Last week we posted, “Changes to Labour Relations Code Proposed in New Report” where we outlined some notable recommendations in the panel’s report for amendments to the provincial labour relations code.
This post serves as a reminder to federally-regulated employers of upcoming amendments to the Canada Labour Code (“Code”).
These amendments include:
- providing employees with a right to request flexible work arrangements from their employers;
- providing employees with additional leaves of absence and altering some existing leaves;
- modifying provisions related to work schedules, overtime, annual vacation and general holidays in order to provide greater flexibility in work arrangements; and
- strengthening the existing framework for the prevention of harassment and violence, including sexual harassment and sexual violence, in the work place.
None of the listed amendments have been scheduled, as of November 1, 2018, to come into force.
Flexible Work Arrangements
The flexible work arrangements provisions allow employees with six months of service to request: (i) changes to their work hours; (ii) work schedule; (iii) location of work; and (iv) the terms and conditions that apply to the employee in undertaking their work.
Employers are given the discretion to grant all or part of the request. However, employers may only refuse the request based on any of the following 5 grounds enumerated in the Code:
- the requested change would result in additional costs that would be a burden on the employer;
- the requested change would have a detrimental impact on the quality or quantity of work within the employer’s industrial establishment, on the ability to meet customer demand or on any other aspect of performance within that industrial establishment;
- the employer is unable to reorganize work among existing employees or to recruit additional employees in order to manage the requested change;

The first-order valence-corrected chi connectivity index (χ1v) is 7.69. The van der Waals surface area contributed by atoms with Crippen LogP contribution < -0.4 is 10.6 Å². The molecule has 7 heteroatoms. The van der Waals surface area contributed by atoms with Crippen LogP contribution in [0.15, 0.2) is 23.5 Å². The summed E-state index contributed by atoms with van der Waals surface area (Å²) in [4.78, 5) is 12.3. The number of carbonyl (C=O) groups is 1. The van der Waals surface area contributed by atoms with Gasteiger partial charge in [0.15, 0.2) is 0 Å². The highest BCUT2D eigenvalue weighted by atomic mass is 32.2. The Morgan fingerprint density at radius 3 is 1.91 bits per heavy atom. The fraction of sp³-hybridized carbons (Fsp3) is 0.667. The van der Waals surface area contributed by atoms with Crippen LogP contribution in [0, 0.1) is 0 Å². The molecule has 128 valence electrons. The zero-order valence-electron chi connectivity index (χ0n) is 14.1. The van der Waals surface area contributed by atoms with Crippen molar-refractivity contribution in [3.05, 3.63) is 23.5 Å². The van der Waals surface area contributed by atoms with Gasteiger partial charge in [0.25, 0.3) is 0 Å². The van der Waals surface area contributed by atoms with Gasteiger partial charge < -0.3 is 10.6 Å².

- there would be insufficient work available for the employee if the requested change was granted; and
- any ground prescribed by regulation.
In response to a request for a flexible work arrangement employers must also consider their independent duty to accommodate as part of their obligations under the Canadian Human Rights Act as the prohibited grounds of family status or disability may be engaged by such a request.
Leaves of Absence & Vacation
The Code will be amended to introduce the following three new unpaid leaves for employees who have completed 3 consecutive months of continuous employment (except in the case of the Family Violence Leave which prescribes no minimum threshold of service):
- Family Responsibility Leave – up to 3 days of leave per year to carry out responsibilities related to the health, care or education of any family members under 18 years of age.
- Traditional Aboriginal Practices Leave – up to 5 days leave per year for an employee who is an Aboriginal person to engage in traditional Aboriginal practices including hunting, fishing, harvesting and any practice prescribed by regulation.
- Family Violence Leave – up to 10 days leave per year for an employee who is a victim, or a parent of a victim, of family violence.
Employers may request that employees provide documentation supporting the leave within a prescribed period of time.
The length of bereavement leave will be increased to a maximum of 5 days unpaid leave. If the employee has completed 3 consecutive months of continuous employment with the employer, the first three days of bereavement leave will now be paid.
Employees are entitled to take their vacation all in one period, or, in multiple periods, if a request is made in writing. Employees are also permitted to interrupt a vacation granted to them in order to take a leave of absence.
Overtime / Notice for Changes to Shifts / Right of Refusal